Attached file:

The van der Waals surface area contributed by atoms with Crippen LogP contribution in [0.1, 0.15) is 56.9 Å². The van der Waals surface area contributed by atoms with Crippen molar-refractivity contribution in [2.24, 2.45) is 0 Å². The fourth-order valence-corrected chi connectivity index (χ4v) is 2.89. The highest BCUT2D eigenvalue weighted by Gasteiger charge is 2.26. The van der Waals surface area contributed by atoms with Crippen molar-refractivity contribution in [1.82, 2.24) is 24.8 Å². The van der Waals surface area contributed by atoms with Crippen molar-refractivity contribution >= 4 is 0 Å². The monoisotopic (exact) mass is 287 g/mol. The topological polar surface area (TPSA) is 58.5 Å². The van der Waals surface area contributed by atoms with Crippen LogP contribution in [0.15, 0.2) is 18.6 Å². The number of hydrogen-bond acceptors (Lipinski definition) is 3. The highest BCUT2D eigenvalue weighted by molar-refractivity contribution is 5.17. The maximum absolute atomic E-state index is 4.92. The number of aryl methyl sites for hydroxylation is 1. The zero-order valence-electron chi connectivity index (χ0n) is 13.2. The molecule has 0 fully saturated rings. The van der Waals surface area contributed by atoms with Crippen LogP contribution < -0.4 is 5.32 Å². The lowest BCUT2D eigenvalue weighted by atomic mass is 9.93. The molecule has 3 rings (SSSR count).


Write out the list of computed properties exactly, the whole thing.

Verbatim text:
The van der Waals surface area contributed by atoms with Crippen LogP contribution in [0.1, 0.15) is 56.9 Å². The van der Waals surface area contributed by atoms with Crippen molar-refractivity contribution in [2.24, 2.45) is 0 Å². The fourth-order valence-corrected chi connectivity index (χ4v) is 2.89. The highest BCUT2D eigenvalue weighted by Gasteiger charge is 2.26. The van der Waals surface area contributed by atoms with Crippen molar-refractivity contribution in [1.82, 2.24) is 24.8 Å². The van der Waals surface area contributed by atoms with Crippen molar-refractivity contribution >= 4 is 0 Å². The monoisotopic (exact) mass is 287 g/mol. The topological polar surface area (TPSA) is 58.5 Å². The van der Waals surface area contributed by atoms with Crippen LogP contribution in [0.15, 0.2) is 18.6 Å². The number of hydrogen-bond acceptors (Lipinski definition) is 3. The highest BCUT2D eigenvalue weighted by molar-refractivity contribution is 5.17. The maximum absolute atomic E-state index is 4.92. The number of aryl methyl sites for hydroxylation is 1. The zero-order valence-electron chi connectivity index (χ0n) is 13.2. The molecule has 0 fully saturated rings. The van der Waals surface area contributed by atoms with Crippen LogP contribution < -0.4 is 5.32 Å². The lowest BCUT2D eigenvalue weighted by atomic mass is 9.93. The molecule has 3 rings (SSSR count).